18. Offline marketing: this is advertising in the so-called "traditional" media: TV, radio, magazines, newspapers.
  19. Content marketing: you can produce quality content to become a reference in your field, generate enough interest from your prospects that they become real customers. It also allows you to address your less immediate targets and share content that makes them want to know more about your offers and, by doing so, turn them into prospects. Like nyuko does here with Meetanentrepreneur.lu 😉

Top 10 channels to pursue as a freelancer

  1. SEO: Create a GoogleMyBusiness account. This is the most basic requirement! The bare minimum to get started. You need to be found on Google.
  2. Use existing platforms: be present on freelance marketplaces such as Upwork, MALT or LinkedIn.
  3. Participate in and/or organise local events. You can also use the Meetup platform.
  4. Create partnerships with other freelancers or build up a relationship with larger companies.
  5. Direct selling: this includes e-commerce, phone calls, canvassing.
  6. Build your own community or join an existing one to meet peers.
  7. Participate in trade shows! Exhibit or go as a visitor to network.
  8. Email marketing: send emails to offer your service or product and/or write a newsletter to collect user data.
  9. Give talks or share your experiences. Public speaking is an excellent exercise. It increases your audience and positions you as an expert.
  10. Content marketing: share quality content on your blog and especially on social media (Facebook, Twitter, LinkedIn, Instagram etc., depending on your targets). The key here is to post regularly. You can also do this on instant messengers like Whatsapp or Messenger with a "privileged" group to which you share valuable content.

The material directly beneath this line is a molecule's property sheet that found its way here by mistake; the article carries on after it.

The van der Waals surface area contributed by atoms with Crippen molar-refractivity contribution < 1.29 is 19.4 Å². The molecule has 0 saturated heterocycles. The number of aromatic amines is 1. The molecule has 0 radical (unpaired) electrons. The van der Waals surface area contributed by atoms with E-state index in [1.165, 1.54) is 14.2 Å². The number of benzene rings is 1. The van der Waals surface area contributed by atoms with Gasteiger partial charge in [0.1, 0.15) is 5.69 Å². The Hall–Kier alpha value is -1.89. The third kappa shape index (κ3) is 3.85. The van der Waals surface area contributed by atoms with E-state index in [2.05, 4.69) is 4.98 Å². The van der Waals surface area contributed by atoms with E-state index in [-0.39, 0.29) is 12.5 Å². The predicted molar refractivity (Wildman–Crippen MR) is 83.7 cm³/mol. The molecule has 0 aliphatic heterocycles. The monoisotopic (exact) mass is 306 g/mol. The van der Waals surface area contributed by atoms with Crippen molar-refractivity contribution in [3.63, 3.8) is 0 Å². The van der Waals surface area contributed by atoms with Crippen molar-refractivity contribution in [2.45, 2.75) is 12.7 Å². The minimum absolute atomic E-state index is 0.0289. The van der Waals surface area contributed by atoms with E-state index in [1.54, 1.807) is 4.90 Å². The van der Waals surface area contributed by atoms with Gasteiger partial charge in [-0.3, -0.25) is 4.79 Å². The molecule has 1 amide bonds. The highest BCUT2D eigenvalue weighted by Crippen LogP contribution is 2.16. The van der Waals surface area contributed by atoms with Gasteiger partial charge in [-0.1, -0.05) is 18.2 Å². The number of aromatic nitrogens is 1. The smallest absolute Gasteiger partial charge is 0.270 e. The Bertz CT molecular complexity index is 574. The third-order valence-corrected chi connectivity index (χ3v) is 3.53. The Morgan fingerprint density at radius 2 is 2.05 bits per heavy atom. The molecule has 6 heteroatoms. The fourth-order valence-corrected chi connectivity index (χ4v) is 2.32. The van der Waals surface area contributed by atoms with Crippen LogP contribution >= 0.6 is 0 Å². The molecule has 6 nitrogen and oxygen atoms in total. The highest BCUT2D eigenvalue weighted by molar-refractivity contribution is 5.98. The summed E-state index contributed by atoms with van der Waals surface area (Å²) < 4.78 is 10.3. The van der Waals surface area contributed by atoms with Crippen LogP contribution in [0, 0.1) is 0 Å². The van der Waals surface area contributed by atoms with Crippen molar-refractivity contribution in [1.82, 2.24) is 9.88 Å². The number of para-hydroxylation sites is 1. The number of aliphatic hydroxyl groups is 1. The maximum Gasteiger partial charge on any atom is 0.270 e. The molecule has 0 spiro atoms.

Select a few, test and repeat

How can you test these acquisition channels to keep only the ones that are most relevant to you? Use the bullseye framework: this methodology developed by Gabriel Weinberg is a framework for developing and testing traction channels in a systematic and mechanical way.

Preliminary remarks:

  • I repeat, at the beginning, you will spend 50% of your time on your traction channels, i.e. prospecting, and the other 50% on your product or service.
  • Your traction channels are of course cumulative.
  • The traction channels can be exhausted. Don't overdo it, or your audience will get bored or even annoyed...

Five steps to test your traction channels:

  1. Brainstorm: identify a strategy for each channel you choose. List the channels that seem promising in relation to your personas, then come up with an idea of how to proceed for each channel.
  2. Determining the potential for traction: this is where you plan the timing for your intended channels. You can do this exercise by asking yourself if they will bring you customers in the short, medium or long term.
  3. Prioritisation: choose three channels to focus on with short-term results.
  4. Test: define the next step in each of these three channels. This is where you set out your test scenarios.
  5. Repeat: repeat your scenarios with an open mind, while remaining firmly attached to the fundamentals of the approach: why are you working on your acquisition channels? What is the objective?

This will allow you to listen closely to your customers, to gather feedback and to develop your business continuously.